The plaintiff's allegations may be summarized as follows:
1. The collision occurred on 25 December, 1953, at about 2:15 o'clock in the afternoon, on U.S. Highway No. 117, about a mile south of the city limits of Goldsboro. Immediately before the collision the plaintiff was operating a Ford automobile south on the highway. The defendant Artis was driving a Pontiac car north, meeting the plaintiff. The defendant Harry Lee Morris, Jr., as agent of the defendant Mrs. Harry Lee Morris, was operating a Chevrolet car south, following the plaintiff.
2. The collision occurred in this manner: As the two cars driven by the plaintiff and the defendant Artis were about to meet and pass, the Artis car skidded upon the highway and "came across the center line . . . in front of plaintiff's car." The front of plaintiff's car struck the right side of the defendant Artis' car in plaintiff's southbound lane of travel. Immediately thereafter, the front of the defendant Morris' car struck the rear of the plaintiff's car.
3. That the defendant Artis was negligent in that he was operating his car (a) without keeping a proper lookout, (b) at a high and unlawful rate of speed, with slick tires, on a highway damp from recent rains, and (c) to his left of the center line of the highway when meeting other traffic.
4. That the defendant Morris was negligent in these particulars: (a) he was operating his automobile "by following the car that plaintiff was driving more closely than was reasonable or prudent and without regard for the safety of others"; (b) he was operating his car "at a greater speed than was safe and prudent under the circumstances"; (c) "he failed to keep a proper lookout and use due care under the circumstances at a time when he saw, or by the exercise of due care, could have seen, that the Highway was damp from recent rains, and that the defendant Artis' car was skidding in front of him and the car that plaintiff was driving, and that a collision was likely to occur."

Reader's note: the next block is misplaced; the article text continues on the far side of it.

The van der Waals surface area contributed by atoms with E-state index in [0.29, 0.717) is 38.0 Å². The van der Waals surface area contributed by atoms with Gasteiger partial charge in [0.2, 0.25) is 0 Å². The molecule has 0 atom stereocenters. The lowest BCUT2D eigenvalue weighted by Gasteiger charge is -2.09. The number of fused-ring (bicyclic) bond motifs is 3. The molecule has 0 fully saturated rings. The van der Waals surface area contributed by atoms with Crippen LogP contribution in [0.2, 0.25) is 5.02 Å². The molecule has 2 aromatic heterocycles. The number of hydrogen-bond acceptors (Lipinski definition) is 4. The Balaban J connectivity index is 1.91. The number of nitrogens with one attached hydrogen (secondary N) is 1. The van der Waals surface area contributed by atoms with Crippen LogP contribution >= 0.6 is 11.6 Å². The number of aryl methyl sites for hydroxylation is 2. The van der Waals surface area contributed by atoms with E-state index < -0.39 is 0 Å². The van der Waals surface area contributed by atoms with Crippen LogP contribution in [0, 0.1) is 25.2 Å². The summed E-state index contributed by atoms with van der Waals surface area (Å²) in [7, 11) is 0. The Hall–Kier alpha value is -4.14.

5. "That the negligence of defendant Artis, set into sequence a chain of events which concurrently with the negligence of defendant Morris resulted in the collision herein complained of."
6. "That immediately following the collision between the front of plaintiff's car with the right side of defendant Artis' car and while plaintiff was in a seriously injured condition and unable to extricate himself, the defendant Morris negligently ran into the rear of plaintiff's car and successively and concurrently with the negligence of defendant Artis inflicted serious injury to the plaintiff, which negligence on the part of defendant Artis and defendant Morris resulted proximately in the injuries herein complained of."
7. "That at the time of said collision defendants were successively, jointly and concurrently negligent in proximately causing the injuries to plaintiff."
8. That as a result of the collision the "plaintiff was seriously, painfully and permanently injured" and "suffered property losses" for which he is entitled to recover of the defendants, jointly and severally, damages in a specified sum.